Originally published on CleanTechies.
European solar power developer Scatec Solar has achieved a major milestone in its efforts to expand its footprint in the Egyptian solar market.
Scatec Solar recently announced that it signed power purchase agreements for solar power projects of cumulative capacity of 400 megawatts. The company will be set up under the first phase of feed-in tariff scheme announced by the Egyptian government.
The company signed agreements with the Egyptian government in 2015 for 250 megawatts. It is not clear if the latest agreements for 400 megawatts are in addition to the old agreements.
The 400 megawatts of capacity will be spread across six projects located in the Ben Ban region. The projects are expected to require a total investment of $450 million with $50-70 million equity investment coming from Scatec Solar; the balance of debt finance will likely come from the European Bank for Reconstruction and Development.
Norfund is also expected to partner with Scatec Solar to set up the projects. In 2014, the two signed an agreement to form a joint venture to invest in solar power projects in developing and least-developed countries.
The projects are expected to offset around 350,000 tonnes of carbon dioxide emissions every year and contribute significantly to Egypt’s target to generate 870 GWh from renewable energy sources.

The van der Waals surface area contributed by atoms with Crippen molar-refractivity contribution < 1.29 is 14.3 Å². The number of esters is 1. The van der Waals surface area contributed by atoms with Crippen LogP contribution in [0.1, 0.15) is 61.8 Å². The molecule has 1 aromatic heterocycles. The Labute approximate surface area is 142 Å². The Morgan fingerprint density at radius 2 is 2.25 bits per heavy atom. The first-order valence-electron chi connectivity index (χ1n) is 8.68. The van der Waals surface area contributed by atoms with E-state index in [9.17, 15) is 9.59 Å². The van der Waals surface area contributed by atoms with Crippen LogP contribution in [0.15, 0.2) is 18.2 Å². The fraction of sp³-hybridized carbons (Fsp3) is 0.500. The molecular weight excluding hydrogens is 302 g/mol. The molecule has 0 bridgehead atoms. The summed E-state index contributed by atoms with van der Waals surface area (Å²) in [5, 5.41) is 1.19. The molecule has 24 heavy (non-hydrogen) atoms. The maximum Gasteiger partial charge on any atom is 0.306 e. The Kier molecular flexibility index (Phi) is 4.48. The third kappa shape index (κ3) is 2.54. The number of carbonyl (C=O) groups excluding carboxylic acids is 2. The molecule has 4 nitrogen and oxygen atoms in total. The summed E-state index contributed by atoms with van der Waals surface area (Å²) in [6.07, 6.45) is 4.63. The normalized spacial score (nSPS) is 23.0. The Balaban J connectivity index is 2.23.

A number of companies are working on large-scale solar power projects in Egypt. These include ACWA Power, SkyPower IGD, Terra Sola, and Mainstream.
Reprinted with permission.
Sign up for daily news updates from CleanTechnica on email. Or follow us on Google News!
Have a tip for CleanTechnica, want to advertise, or want to suggest a guest for our CleanTech Talk podcast? Contact us here.
Former Tesla Battery Expert Leading Lyten Into New Lithium-Sulfur Battery Era — Podcast:
I don't like paywalls. You don't like paywalls. Who likes paywalls? Here at CleanTechnica, we implemented a limited paywall for a while, but it always felt wrong — and it was always tough to decide what we should put behind there. In theory, your most exclusive and best content goes behind a paywall. But then fewer people read it! We just don't like paywalls, and so we've decided to ditch ours. Unfortunately, the media business is still a tough, cut-throat business with tiny margins. It's a never-ending Olympic challenge to stay above water or even perhaps — gasp — grow. So ...